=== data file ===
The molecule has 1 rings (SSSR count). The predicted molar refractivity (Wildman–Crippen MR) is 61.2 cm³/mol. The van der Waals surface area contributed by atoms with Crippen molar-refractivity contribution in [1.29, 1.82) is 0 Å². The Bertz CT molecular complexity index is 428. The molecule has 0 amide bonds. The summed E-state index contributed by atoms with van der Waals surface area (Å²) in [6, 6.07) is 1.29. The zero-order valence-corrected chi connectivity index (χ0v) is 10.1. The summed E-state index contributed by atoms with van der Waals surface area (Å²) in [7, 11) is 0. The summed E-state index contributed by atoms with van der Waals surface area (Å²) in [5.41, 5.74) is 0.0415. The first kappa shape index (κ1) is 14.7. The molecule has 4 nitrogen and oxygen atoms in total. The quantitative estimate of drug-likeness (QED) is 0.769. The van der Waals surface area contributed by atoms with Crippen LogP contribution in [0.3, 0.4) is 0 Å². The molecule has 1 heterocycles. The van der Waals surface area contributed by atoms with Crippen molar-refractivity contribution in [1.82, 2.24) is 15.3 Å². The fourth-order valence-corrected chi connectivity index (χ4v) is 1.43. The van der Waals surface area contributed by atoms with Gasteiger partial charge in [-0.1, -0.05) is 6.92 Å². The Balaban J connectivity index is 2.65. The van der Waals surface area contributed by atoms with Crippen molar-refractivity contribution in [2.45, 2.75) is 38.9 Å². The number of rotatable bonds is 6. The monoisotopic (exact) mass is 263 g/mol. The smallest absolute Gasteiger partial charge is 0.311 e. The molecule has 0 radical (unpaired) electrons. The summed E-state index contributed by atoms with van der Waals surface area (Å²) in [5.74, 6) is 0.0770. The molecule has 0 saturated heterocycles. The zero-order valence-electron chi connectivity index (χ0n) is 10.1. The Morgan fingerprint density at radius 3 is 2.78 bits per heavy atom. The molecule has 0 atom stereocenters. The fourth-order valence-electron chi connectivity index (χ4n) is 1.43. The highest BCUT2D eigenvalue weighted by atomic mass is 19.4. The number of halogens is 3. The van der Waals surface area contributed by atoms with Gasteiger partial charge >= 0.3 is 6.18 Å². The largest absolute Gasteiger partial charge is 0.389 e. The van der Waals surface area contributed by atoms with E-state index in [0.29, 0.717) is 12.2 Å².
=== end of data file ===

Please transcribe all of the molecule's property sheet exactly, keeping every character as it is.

The molecule has 1 rings (SSSR count). The predicted molar refractivity (Wildman–Crippen MR) is 61.2 cm³/mol. The van der Waals surface area contributed by atoms with Crippen molar-refractivity contribution in [1.29, 1.82) is 0 Å². The Bertz CT molecular complexity index is 428. The molecule has 0 amide bonds. The summed E-state index contributed by atoms with van der Waals surface area (Å²) in [6, 6.07) is 1.29. The zero-order valence-corrected chi connectivity index (χ0v) is 10.1. The summed E-state index contributed by atoms with van der Waals surface area (Å²) in [7, 11) is 0. The summed E-state index contributed by atoms with van der Waals surface area (Å²) in [5.41, 5.74) is 0.0415. The first kappa shape index (κ1) is 14.7. The molecule has 4 nitrogen and oxygen atoms in total. The quantitative estimate of drug-likeness (QED) is 0.769. The van der Waals surface area contributed by atoms with Crippen LogP contribution in [0.3, 0.4) is 0 Å². The molecule has 1 heterocycles. The van der Waals surface area contributed by atoms with Crippen molar-refractivity contribution in [1.82, 2.24) is 15.3 Å². The fourth-order valence-corrected chi connectivity index (χ4v) is 1.43. The van der Waals surface area contributed by atoms with Gasteiger partial charge in [-0.1, -0.05) is 6.92 Å². The Balaban J connectivity index is 2.65. The van der Waals surface area contributed by atoms with Crippen molar-refractivity contribution in [2.45, 2.75) is 38.9 Å². The number of rotatable bonds is 6. The monoisotopic (exact) mass is 263 g/mol. The smallest absolute Gasteiger partial charge is 0.311 e. The molecule has 0 radical (unpaired) electrons. The summed E-state index contributed by atoms with van der Waals surface area (Å²) in [5.74, 6) is 0.0770. The molecule has 0 saturated heterocycles. The zero-order valence-electron chi connectivity index (χ0n) is 10.1. The Morgan fingerprint density at radius 3 is 2.78 bits per heavy atom. The molecule has 0 atom stereocenters. The fourth-order valence-electron chi connectivity index (χ4n) is 1.43. The highest BCUT2D eigenvalue weighted by atomic mass is 19.4. The number of halogens is 3. The van der Waals surface area contributed by atoms with Gasteiger partial charge >= 0.3 is 6.18 Å². The largest absolute Gasteiger partial charge is 0.389 e. The van der Waals surface area contributed by atoms with E-state index in [0.29, 0.717) is 12.2 Å².